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Despite His Past, Open Race Is Still Perry's To Lose02:33
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MAN IN THE MIDDLE: Clockwise from top left: Joe Malone (Courtesy of Joe Malone for Congress), Rep. Jeff Perry (AP), Ray Kasperowicz (Ray Kasperowicz for Congress), Sen. Robert O'Leary (Robert O'Leary for Congress) and Norfolk District Attorney William Keating (AP). Of the 10th district's remaining contenders, Perry is the frontrunner.
MAN IN THE MIDDLE: Clockwise from top left: Joe Malone (Courtesy of Joe Malone for Congress), Rep. Jeff Perry (AP), Ray Kasperowicz (Ray Kasperowicz for Congress), Sen. Robert O'Leary (Robert O'Leary for Congress) and Norfolk District Attorney William Keating (AP). Of the 10th district's remaining contenders, Perry is the frontrunner.

This week, Rep. Jeff Perry opened his third storefront campaign office — this latest one in Quincy.

"Everywhere we go," Perry says, "whether it be at fundraisers, whether it be at rallies on immigration, whether it be this opening of our third office, we're seeing this energy, this enthusiasm — large numbers of people coming forward to send a message to Washington."

No other candidate even has a storefront office. Perry is ahead in other ways, too: He is the first candidate to raise more than a quarter-million dollars. "Endorsements? I think we have the best endorsements," Perry says. "Don't you? Scott Brown, Mitt Romney."

This week, Perry, a state representative for the Cape towns of Barnstable, Bourne, Mashpee and Sandwich, flew to Washington, where Sen. Brown held a fundraiser for him. The senator is holding another fundraiser for Perry on Cape Cod next week.

At Perry's campaign office in Sandwich, Kay Merrell says she's volunteering because she thinks Perry is doing a great job representing her. "If you try to contact him, he gets right back to you the same day," Merrell says.

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Perry's main opponent in this race is his own past. In the early 1990s, he was a sergeant with the Wareham Police Department. Another police officer conducted illegal strip searches of two teenage girls. Perry found out about one strip search and went to the girl's house to talk to the parents, but didn't report anything to his superior officers until the next day. He was present during another illegal strip search, but said he never saw it. Republican political analyst Todd Domke says Perry's candidacy cannot survive these stories.

"There have been revelations that he can't explain, and frankly, he just doesn't have any believability on this, and it's very disturbing, and Republicans won't want to be defending the indefensible," Domke says.

But Perry has a few things going for him. For one, voters are excited about him.

On a gorgeous Friday evening, when they could be outside, more than 200 people pack a dark American Legion Hall in Quincy.

"Wake up, America!" Perry says. "We're here! Yeah!"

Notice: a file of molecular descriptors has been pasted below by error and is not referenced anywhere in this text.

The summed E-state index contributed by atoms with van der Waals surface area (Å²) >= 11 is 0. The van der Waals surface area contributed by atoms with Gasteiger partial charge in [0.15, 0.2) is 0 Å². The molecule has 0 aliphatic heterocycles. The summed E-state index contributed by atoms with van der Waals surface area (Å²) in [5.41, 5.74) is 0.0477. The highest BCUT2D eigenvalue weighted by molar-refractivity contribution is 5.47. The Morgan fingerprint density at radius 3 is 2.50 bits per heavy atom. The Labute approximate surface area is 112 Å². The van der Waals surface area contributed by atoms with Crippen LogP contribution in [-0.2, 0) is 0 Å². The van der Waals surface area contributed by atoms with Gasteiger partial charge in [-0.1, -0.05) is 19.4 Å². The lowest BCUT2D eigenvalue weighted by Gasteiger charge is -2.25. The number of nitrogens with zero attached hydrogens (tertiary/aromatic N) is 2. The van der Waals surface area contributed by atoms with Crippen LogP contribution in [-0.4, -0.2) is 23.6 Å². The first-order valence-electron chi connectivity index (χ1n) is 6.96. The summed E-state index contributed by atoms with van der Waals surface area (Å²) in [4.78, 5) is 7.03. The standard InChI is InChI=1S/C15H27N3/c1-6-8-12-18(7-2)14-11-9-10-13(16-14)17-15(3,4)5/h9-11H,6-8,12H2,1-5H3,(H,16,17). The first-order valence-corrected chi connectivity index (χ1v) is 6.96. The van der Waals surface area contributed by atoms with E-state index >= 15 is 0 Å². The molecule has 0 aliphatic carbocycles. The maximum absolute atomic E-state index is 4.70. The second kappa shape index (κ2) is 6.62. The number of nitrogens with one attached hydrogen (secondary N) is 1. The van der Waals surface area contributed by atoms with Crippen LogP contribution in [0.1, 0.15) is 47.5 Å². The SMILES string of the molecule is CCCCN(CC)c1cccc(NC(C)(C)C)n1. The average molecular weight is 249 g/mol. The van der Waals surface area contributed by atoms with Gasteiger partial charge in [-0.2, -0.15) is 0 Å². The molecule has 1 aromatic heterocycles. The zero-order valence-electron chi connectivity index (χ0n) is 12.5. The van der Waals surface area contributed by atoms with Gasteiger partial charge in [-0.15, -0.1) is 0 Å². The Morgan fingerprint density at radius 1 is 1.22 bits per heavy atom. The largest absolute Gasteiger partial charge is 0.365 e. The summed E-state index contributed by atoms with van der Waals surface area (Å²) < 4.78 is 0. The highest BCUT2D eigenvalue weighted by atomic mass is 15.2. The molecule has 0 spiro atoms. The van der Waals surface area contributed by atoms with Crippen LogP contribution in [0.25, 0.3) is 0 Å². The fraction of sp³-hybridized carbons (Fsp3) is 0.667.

The people in the room are inspired by his take on illegal immigration."A nation without borders is not a nation," Perry says. "When I say immigration reform, I mean secure the damn border."

One of his supporters is John Kelly, a law enforcement officer from Quincy wearing a "Don't Tread on Me" t-shirt. "I think he's the only one out there right now that's speaking for the people," Kelly says.

Chris Chapman, an automotive technician from Quincy, likes Perry's promise to cut taxes. "I'm sick of giving handouts to people and having myself pay for it," Chapman says. "I enjoy giving to charity. I don't want to be forced to give to charity through my taxes."

An hour away, at a Little League game in Pocasset, Laurel Brown Proto, from Mashpee, is willing to give Perry the benefit of the doubt on his past.

"I don't think you should start digging up things about people," Proto says. "And I think he should be judged on what he's done in the recent past. You can't get decent people to run if they feel their whole life is going to be torn apart."

Perry has another advantage over his opponents: They're just not generating the same excitement he is. His main rival in the Republican primary, former state Treasurer Joe Malone, does have the endorsement of former New York City Mayor Rudy Giuliani and former Gov. Paul Cellucci. And this month, Malone did attract 150 people to a breakfast in Quincy.

"Let's keep the American dream alive and well," Malone told supporters. "What we have here is unique, and starting next November, let's turn this ship around."

But the crowd was pretty much the usual suspects at a state Republican event: Coats and ties, loyal party people, not a whole lot of energy — none of the new people Perry seems to be drawing in.

Even fewer people attend the Democrats' events. This week, one of the two Democratic candidates, state Sen. Robert O'Leary, who represents the Cape and Islands, was telling about 30 people on the Falmouth Democratic Town Committee how daunting a race this could be for Democrats.

"This is a swing district," O'Leary says. "This is a district dominated by independents. This is a district that does not have an incumbent, and this is a district that Scott Brown carried by more than 60 percent of the vote."

The other Democrat in the race, Norfolk County District Attorney William Keating, never showed up. For now, it looks like this is still Perry's race to lose.

This program aired on June 18, 2010.

Fred Thys Twitter Reporter
Fred Thys reports on politics and higher education for WBUR.

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